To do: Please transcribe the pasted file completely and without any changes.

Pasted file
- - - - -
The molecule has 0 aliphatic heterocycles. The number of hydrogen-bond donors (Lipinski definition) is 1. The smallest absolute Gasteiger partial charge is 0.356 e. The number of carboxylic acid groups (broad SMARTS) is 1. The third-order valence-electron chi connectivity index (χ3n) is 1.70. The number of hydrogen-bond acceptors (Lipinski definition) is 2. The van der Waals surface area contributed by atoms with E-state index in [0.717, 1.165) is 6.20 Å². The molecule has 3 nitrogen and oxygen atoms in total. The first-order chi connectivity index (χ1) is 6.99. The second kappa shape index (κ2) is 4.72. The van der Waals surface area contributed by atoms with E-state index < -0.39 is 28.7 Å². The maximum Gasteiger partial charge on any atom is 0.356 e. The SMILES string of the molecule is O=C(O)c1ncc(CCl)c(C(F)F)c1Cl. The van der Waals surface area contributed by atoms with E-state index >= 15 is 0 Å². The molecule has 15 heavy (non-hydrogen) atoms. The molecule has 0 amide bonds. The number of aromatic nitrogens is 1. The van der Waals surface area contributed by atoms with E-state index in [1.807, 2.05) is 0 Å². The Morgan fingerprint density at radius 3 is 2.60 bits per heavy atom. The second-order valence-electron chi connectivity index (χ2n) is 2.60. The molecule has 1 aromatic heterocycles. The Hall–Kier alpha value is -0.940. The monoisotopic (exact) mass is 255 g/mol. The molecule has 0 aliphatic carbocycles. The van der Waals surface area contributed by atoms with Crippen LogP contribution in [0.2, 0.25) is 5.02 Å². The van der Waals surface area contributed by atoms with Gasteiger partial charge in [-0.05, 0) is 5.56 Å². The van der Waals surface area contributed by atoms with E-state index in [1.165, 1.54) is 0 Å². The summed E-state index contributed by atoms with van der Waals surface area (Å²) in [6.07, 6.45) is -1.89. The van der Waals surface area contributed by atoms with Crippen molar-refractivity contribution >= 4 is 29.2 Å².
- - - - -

The molecule has 0 aliphatic heterocycles. The number of hydrogen-bond donors (Lipinski definition) is 1. The smallest absolute Gasteiger partial charge is 0.356 e. The number of carboxylic acid groups (broad SMARTS) is 1. The third-order valence-electron chi connectivity index (χ3n) is 1.70. The number of hydrogen-bond acceptors (Lipinski definition) is 2. The van der Waals surface area contributed by atoms with E-state index in [0.717, 1.165) is 6.20 Å². The molecule has 3 nitrogen and oxygen atoms in total. The first-order chi connectivity index (χ1) is 6.99. The second kappa shape index (κ2) is 4.72. The van der Waals surface area contributed by atoms with E-state index < -0.39 is 28.7 Å². The maximum Gasteiger partial charge on any atom is 0.356 e. The SMILES string of the molecule is O=C(O)c1ncc(CCl)c(C(F)F)c1Cl. The van der Waals surface area contributed by atoms with E-state index >= 15 is 0 Å². The molecule has 15 heavy (non-hydrogen) atoms. The molecule has 0 amide bonds. The number of aromatic nitrogens is 1. The van der Waals surface area contributed by atoms with E-state index in [1.807, 2.05) is 0 Å². The Morgan fingerprint density at radius 3 is 2.60 bits per heavy atom. The second-order valence-electron chi connectivity index (χ2n) is 2.60. The molecule has 1 aromatic heterocycles. The Hall–Kier alpha value is -0.940. The monoisotopic (exact) mass is 255 g/mol. The molecule has 0 aliphatic carbocycles. The van der Waals surface area contributed by atoms with Crippen LogP contribution in [0.2, 0.25) is 5.02 Å². The van der Waals surface area contributed by atoms with Gasteiger partial charge in [-0.05, 0) is 5.56 Å². The van der Waals surface area contributed by atoms with E-state index in [1.165, 1.54) is 0 Å². The summed E-state index contributed by atoms with van der Waals surface area (Å²) in [6.07, 6.45) is -1.89. The van der Waals surface area contributed by atoms with Crippen molar-refractivity contribution >= 4 is 29.2 Å².